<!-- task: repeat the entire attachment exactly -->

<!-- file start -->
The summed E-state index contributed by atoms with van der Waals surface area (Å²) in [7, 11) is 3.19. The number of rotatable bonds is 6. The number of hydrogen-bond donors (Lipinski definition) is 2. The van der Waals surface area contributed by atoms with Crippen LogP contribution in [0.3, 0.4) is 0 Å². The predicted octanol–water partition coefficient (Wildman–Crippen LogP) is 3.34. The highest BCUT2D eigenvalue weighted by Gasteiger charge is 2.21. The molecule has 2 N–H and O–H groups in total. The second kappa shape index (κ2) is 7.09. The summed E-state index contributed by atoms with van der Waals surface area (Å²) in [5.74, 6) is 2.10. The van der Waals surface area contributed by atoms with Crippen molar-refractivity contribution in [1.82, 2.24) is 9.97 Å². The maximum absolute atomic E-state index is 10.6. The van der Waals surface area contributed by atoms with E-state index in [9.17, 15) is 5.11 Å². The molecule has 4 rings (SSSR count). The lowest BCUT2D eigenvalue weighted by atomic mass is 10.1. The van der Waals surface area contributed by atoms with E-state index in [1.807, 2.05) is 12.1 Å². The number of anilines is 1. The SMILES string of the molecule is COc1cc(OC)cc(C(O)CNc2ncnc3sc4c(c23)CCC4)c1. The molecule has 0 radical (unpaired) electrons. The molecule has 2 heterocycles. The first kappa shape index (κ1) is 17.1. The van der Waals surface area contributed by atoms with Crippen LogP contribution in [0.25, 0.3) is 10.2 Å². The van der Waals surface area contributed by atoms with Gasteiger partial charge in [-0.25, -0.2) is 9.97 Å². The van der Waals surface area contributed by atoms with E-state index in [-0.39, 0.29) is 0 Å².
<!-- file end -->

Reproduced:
The summed E-state index contributed by atoms with van der Waals surface area (Å²) in [7, 11) is 3.19. The number of rotatable bonds is 6. The number of hydrogen-bond donors (Lipinski definition) is 2. The van der Waals surface area contributed by atoms with Crippen LogP contribution in [0.3, 0.4) is 0 Å². The predicted octanol–water partition coefficient (Wildman–Crippen LogP) is 3.34. The highest BCUT2D eigenvalue weighted by Gasteiger charge is 2.21. The molecule has 2 N–H and O–H groups in total. The second kappa shape index (κ2) is 7.09. The summed E-state index contributed by atoms with van der Waals surface area (Å²) in [5.74, 6) is 2.10. The van der Waals surface area contributed by atoms with Crippen molar-refractivity contribution in [1.82, 2.24) is 9.97 Å². The maximum absolute atomic E-state index is 10.6. The van der Waals surface area contributed by atoms with E-state index in [9.17, 15) is 5.11 Å². The molecule has 4 rings (SSSR count). The lowest BCUT2D eigenvalue weighted by atomic mass is 10.1. The van der Waals surface area contributed by atoms with E-state index in [1.807, 2.05) is 12.1 Å². The number of anilines is 1. The SMILES string of the molecule is COc1cc(OC)cc(C(O)CNc2ncnc3sc4c(c23)CCC4)c1. The molecule has 0 radical (unpaired) electrons. The molecule has 2 heterocycles. The first kappa shape index (κ1) is 17.1. The van der Waals surface area contributed by atoms with Crippen LogP contribution in [0.25, 0.3) is 10.2 Å². The van der Waals surface area contributed by atoms with Gasteiger partial charge in [-0.25, -0.2) is 9.97 Å². The van der Waals surface area contributed by atoms with E-state index in [-0.39, 0.29) is 0 Å².